While the majority of Australian voters – around 85 per cent – still nominate a party they “identify” with, recent elections clearly show that the degree of loyalty to their chosen party has declined, according to Flinders academic Associate Professor Haydon Manning.
He said professional pollsters now maintain 40 per cent of voters are “swingers”, and this explains why the focus of national politics is increasingly about the party leader’s acumen.
A political scientist and electoral analyst, Associate Professor Manning will speak on Australian democracy and the electoral system past and present as part of the second symposium in a series for history teachers at Flinders University on May 19.
Other speakers at Teaching Democracy will include the holder of the Distinguished Fulbright Chair, Professor Howard Schweber, and philosopher Dr Lina Eriksson.
Associate Professor Manning said that the two major parties were formed and developed on the basis of class-based interests, rooted in the experience of work, and was a major reason for the stability of Australian democracy over the course of the 20th century.
“Yet we know today that the degree to which people’s socialisation is fashioned by the workplace experience has dissipated significantly,” he said.
He said that with less than a fifth of wage earners belonging to unions and small business ownership expanding, the cues Labor historically evoked now struggle to resonate.
“So it is hardly surprising, as the NSW and Queensland elections demonstrated, that Labor voters are increasingly willing to desert their historical loyalties,” Associate Professor Manning said.
“The politics of class are really not going to wash as well as they did 40 years ago. But that has not deterred the current PM, and her Treasurer, from harking back to the past with rhetoric about a Budget supposedly ‘Labor to its bootstraps’.”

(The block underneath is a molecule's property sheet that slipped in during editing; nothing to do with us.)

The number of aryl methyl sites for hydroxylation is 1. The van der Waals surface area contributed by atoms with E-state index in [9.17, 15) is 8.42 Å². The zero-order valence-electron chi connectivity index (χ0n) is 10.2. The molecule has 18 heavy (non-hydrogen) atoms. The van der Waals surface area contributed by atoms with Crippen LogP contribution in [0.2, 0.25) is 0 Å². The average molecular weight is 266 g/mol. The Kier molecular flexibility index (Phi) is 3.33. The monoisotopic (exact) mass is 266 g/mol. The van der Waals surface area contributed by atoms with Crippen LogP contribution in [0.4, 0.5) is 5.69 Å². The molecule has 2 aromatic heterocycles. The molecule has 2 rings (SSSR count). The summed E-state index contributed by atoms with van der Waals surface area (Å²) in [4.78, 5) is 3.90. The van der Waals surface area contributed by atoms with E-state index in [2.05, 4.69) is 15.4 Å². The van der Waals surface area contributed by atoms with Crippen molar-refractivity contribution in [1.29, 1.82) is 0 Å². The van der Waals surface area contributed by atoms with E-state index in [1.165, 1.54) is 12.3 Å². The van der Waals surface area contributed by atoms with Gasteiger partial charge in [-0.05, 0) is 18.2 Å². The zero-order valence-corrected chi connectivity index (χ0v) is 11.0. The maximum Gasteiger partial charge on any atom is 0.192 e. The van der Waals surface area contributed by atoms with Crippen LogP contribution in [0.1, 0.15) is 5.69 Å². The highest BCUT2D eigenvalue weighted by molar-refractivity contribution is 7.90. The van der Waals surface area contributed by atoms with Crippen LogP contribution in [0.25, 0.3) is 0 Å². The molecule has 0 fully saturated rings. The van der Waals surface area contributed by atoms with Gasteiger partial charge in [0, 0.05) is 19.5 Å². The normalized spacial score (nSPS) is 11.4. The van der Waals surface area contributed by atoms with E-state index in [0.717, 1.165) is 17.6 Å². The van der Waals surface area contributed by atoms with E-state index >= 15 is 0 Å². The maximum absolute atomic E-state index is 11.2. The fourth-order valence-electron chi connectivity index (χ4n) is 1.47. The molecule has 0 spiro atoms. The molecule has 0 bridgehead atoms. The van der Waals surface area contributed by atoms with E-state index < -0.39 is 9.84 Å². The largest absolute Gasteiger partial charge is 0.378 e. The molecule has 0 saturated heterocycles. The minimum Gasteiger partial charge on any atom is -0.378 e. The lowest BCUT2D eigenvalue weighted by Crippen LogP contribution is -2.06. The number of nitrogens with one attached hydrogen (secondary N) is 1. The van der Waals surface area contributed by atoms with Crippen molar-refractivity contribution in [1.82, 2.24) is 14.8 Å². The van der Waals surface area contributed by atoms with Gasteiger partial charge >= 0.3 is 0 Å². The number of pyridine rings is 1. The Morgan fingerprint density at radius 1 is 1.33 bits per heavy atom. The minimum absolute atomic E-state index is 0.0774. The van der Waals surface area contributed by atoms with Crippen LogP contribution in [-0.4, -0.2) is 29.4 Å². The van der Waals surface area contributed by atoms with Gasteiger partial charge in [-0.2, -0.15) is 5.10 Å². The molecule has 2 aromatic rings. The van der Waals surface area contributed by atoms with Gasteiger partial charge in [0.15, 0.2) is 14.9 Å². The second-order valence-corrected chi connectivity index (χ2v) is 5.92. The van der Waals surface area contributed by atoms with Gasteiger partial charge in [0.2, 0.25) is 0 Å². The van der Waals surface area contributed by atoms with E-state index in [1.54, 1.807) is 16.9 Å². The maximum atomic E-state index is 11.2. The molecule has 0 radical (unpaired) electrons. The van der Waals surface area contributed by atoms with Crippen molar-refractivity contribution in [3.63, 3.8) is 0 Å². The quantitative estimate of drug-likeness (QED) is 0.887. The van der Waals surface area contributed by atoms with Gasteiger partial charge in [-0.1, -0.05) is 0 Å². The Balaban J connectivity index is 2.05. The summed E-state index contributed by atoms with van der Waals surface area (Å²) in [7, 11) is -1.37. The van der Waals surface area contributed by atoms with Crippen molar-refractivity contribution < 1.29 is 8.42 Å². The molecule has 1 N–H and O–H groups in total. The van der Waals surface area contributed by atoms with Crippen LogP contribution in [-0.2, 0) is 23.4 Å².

Associate Professor Manning said that while Australians “grizzle a lot” about politics, politicians and democracy, about two thirds of voters, when asked in surveys, nevertheless say they are satisfied with the state of Australian democracy.
“There’s not a lot of evidence to suggest the crisis of disillusionment that is argued by some senior political journalists around the country,” Associate Professor Manning said.
“And while the current situation of a minority government can be viewed as a ‘crisis’ and sorely undermining public confidence, it is likely to be resolved at the next election “in no uncertain fashion,” he said.
The system is, of course, not perfect: Associate Professor Manning said frustrations such as management of the Murray Darling basin are inherent in the system because the Australian constitution and federalised government are the result of necessary compromises that ceded control of some issues to the States.
“Democracy ultimately can never quite live up to our expectations because it’s based around the history of compromises that we live with today,” he said.
Democracy’s biggest problem today, in his opinion, lies with the major parties struggling to attract quality candidates.
“Many people who feel a calling to civic duty are simply put off by the rigours of the media cycle. They figure they’re not born actors ready to dance to the media’s sound-bite mentality and, understandably, shy away from the debasing recent phenomenon of ‘gotcha journalism’,” he said.
Symposium organiser, School of Education lecturer Mr Adrian Rudzinski, said the Flinders symposia offer support to history teachers in coming to grips with the mandatory content of the new national history curriculum and the Civics and Citizenship curriculum for schools.
“It’s a stimulating way to pick up background knowledge and to engage in lively conversations with local and international experts from different disciplines,” he said.